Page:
VPN Service Frequently Asked Questions

By connecting to the VPN service when you are off campus, you assure that the data you transmit will be secure between your host and the UCSB core network. Once it arrives on campus, it is decrypted and sent in the clear. Furthermore, it allows you to gain access to resources that are restricted based on source address. While you are connected to the VPN server, you appear to other hosts at UCSB as if you were on the UCSB network. This also allows you to gain access to external resources from off campus (such as library resources) that are based on UCSB source addresses.

The UCSB VPN service uses AES (Advanced Encryption Standard) with a key length of 256 bits. The National Institute of Standards and Technology (NIST) has created AES, which is a new Federal Information Processing Standard (FIPS) publication that describes an encryption method. AES is a privacy transform for IPSec and Internet Key Exchange (IKE) and has been developed to replace the Data Encryption Standard (DES). AES is designed to be more secure than DES: AES offers a larger key size, while ensuring that the only known approach to decrypt a message is for an intruder to try every possible key. It also uses a technique called Cypher Block Chaining (CBC) in which each plaintext block is XORed with the previous cypher text block before encryption. This makes dictionary style attacks very difficult and increases the overall effectiveness of encryption.

Generally yes. HTTPS and SSH provides end-to-end encryption whereas the VPN server only provides encryption from your client up to the server hardware itself, which is located on the UCSB core network. Once the traffic is on the UCSB core network, it is decrypted and sent to the UCSB host in the clear.

The following limits exist on VPN sessions:

Idle Timeout: 60 min
Max Session: 720 min (12 hours)

When 5 minutes are remaining on your VPN session, you will be prompted if you would like to extend your sesssion.  If you click "Yes," your connection will stay intact and your session timer will be restarted.

Each user may have up to 3 concurrent VPN sessions active at a time from various devices.

The UCSB VPN Service assigns addresses from the following subnets:

  • 128.111.61.0/24
  • 128.111.64.0/24

This is an indication that your VPN client is not installed correctly, or you do not have an active connection to the VPN server.  Try re-installing the client, or re-initiating your connection from the VPN client.  A last option is to reboot your computer and try re-initiating the connection from your VPN client.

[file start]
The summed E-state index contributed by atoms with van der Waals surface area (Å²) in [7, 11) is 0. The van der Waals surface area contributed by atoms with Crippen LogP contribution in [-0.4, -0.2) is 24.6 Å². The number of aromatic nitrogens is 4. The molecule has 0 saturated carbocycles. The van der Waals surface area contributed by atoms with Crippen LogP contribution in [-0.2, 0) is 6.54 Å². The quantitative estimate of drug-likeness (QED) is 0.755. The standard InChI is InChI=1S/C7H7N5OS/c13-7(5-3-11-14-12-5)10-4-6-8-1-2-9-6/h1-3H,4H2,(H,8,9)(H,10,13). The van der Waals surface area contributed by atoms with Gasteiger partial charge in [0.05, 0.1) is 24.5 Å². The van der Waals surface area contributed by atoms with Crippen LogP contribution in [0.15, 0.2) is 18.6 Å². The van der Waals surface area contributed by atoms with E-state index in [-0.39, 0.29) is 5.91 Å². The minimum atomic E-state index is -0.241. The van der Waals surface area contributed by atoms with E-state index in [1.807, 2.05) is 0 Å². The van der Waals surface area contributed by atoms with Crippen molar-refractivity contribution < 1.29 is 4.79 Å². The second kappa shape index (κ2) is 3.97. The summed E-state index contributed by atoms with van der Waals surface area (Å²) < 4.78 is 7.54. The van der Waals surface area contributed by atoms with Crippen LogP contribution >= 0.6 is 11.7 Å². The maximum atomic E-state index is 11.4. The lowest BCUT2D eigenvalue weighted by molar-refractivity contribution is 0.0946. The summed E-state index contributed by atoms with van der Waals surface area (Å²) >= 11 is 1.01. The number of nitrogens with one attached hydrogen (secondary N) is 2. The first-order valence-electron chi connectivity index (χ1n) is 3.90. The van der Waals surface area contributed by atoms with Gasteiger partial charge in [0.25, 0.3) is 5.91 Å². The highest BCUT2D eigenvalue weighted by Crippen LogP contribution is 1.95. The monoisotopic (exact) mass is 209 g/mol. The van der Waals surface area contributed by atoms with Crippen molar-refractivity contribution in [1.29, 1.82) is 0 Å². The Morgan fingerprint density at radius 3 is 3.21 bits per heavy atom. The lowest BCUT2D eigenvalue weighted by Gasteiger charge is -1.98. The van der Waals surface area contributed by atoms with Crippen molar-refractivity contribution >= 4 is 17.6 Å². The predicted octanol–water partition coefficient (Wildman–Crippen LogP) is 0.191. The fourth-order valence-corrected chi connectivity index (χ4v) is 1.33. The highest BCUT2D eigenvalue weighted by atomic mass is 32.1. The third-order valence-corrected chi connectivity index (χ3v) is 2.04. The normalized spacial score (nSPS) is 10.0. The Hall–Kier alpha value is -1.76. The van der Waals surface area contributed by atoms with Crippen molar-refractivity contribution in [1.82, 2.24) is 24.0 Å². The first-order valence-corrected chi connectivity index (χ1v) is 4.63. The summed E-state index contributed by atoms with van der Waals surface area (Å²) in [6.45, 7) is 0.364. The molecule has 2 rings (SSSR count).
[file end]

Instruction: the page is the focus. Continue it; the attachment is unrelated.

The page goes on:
As of mid-2017, our VPN customers have had positive experiences connecting to the campus VPN from networks in China, behind the Chinese government's firewall technologies.  Pulse Secure uses ESP over port 4500/UDP for VPN transport and will fall-back to SSL over 443/TCP if ESP can not be negotiated (for instance if the ISP is blocking or throttling it.)  This provides flexibility for connectivity from remote networks.

Depending on future technical methods deployed by China's government firewalls, it may not be possible to connect to the Pulse Secure VPN.  We will update this FAQ as new information is discovered.

You may receive this message after successful authentication to the Campus VPN Service if you do not have a valid affiliation in the UCSB Campus Directory.  Valid affiliations for connection to the Campus VPN service are:

  • contractor
  • employee
  • extension
  • pre-hire
  • student
  • academic-affiliate

For more information about guest affiliations, see Identity Services pages

If you are receiving this message and have a valid affiliation and valid UCSBNetID and password,  your access to the VPN and Wireless may have been blocked administratively by the NOC/SOC due to a network security issue.  Please check your email for a message related to the issue.

Your system is missing the Root or intermediate CAs.

 

Windows:

Internet Explorer can install these automatically to the Windows Certificate Store if you browse to https://ps.vpn.ucsb.edu/install)  If you don't wish to use Internet Explorer, you can complete this task manually.

 

Download the root CA and intermediates from the bottom of this page:

https://support.comodo.com/index.php?/Default/Knowledgebase/Article/View...

 

After they are downloaded, double-click on each certificate to install them - this will open the Windows Certificate Wizard.

 

Mac OS X:

Download the root CA and intermediates from the bottom of this page:

https://support.comodo.com/index.php?/Default/Knowledgebase/Article/View...

 

After they are downloaded, double-click on each certificate to install them into your system Keychain.

 

Yes, it is safe to follow the prompts in this message.   The VPN server can provide users an up-to-date client to Mac and Windows users automatically.  Click "Upgrade" to follow the prompts to upgrade your installed Pulse Secure VPN client (an Administrator username/password are required to complete the upgrade on Mac systems).  Any customized connection profiles you created in the Pulse Secure VPN client will be saved after the upgrade.